An organization’s return on investment (ROI) for its purchase of an ERP system can be achieved in a number of ways. ERP software systems can allow organizations to streamline business processes, eliminate the need for duplicate data entry, improve access to information across the enterprise, provide the analytical and business intelligence software tools that are necessary to make informed business decisions, reduce inventory levels while simultaneously improving order and line item fill rates, speed up the order entry process through e-Commerce and EDI – the list can go on and on. Much of the ROI that is achieved through ERP system implementation and deployment, however, tends to occur in the first 18 to 24 months following initial system go-live. Given that a typical ERP system’s lifecycle within a given business can last as long as 20 years, organizations and software vendors should make it a point to work together on a routine basis to develop new methods and strategies that will enable the organization to achieve further return on investment long after the initial deployment of the software.
At TGI, we stress the importance of routine dialogue and bi-annual ROI strategy sessions with our customers. These ROI sessions allow customer personnel to speak directly with their software developer, express existing issues they are having, and communicate to TGI the various ways in which they see their business evolving. We, in turn, analyze these needs and recommend processes that can be deployed throughout the organization by leveraging various functional features in Enterprise 21 to meet such requirements. Many times, it is as simple as “turning on” a certain process in Enterprise 21 that already existed but was not enabled during implementation because the need to do so didn’t exist at that time.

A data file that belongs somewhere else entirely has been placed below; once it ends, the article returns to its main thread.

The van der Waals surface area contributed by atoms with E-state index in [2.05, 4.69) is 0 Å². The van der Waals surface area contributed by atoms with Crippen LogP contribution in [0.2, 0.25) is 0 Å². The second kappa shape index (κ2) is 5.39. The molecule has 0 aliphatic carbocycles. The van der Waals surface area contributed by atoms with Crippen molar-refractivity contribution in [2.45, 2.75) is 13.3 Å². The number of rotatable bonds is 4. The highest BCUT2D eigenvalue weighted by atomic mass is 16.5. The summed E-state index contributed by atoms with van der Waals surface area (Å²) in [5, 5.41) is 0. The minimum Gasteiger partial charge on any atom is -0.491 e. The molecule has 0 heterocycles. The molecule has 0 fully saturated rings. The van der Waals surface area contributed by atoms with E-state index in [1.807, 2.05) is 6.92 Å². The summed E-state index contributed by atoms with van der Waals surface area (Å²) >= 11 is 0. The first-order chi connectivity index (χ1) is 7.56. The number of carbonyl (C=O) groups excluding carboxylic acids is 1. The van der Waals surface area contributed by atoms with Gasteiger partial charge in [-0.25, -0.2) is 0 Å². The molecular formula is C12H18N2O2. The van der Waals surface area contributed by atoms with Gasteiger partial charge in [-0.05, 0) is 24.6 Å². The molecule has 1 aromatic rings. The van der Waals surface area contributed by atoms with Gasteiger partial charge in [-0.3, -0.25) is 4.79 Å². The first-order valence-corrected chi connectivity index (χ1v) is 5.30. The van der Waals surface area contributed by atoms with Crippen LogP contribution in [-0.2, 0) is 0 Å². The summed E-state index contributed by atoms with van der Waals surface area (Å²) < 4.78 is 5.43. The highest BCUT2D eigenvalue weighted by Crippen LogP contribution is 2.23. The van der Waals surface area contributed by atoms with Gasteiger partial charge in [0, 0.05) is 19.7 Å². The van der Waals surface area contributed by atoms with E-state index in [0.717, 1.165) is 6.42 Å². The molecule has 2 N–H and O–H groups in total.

Other times, it may be that the customer is ready to upgrade to the latest release of Enterprise 21. I have talked to a number of new business prospects in the past who were using software that they purchased 15 to 20 years ago, and a common comment I have heard from them is, “We didn’t really take advantage of upgrades while the software was still supported [by the developer].” Enterprise software solutions are updated, enhanced, and finely-tuned on a daily basis. Technology in general is rapidly evolving, and the ERP software industry is no exception. It is important for manufacturers and distributors to take advantage of software upgrades from their supplier to ensure they don’t find themselves in a technologically archaic business state. Furthermore, companies do not want to find themselves in a situation in which they suddenly learn one day that their 15 year-old business software will no longer be supported by their software developer and must purchase new software altogether.
By engaging in routine dialogue with their software provider, communicating evolving business needs, and taking advantage of software upgrades, manufacturers and distributors can continually achieve a return on investment long after the first few years following initial go-live with their ERP system.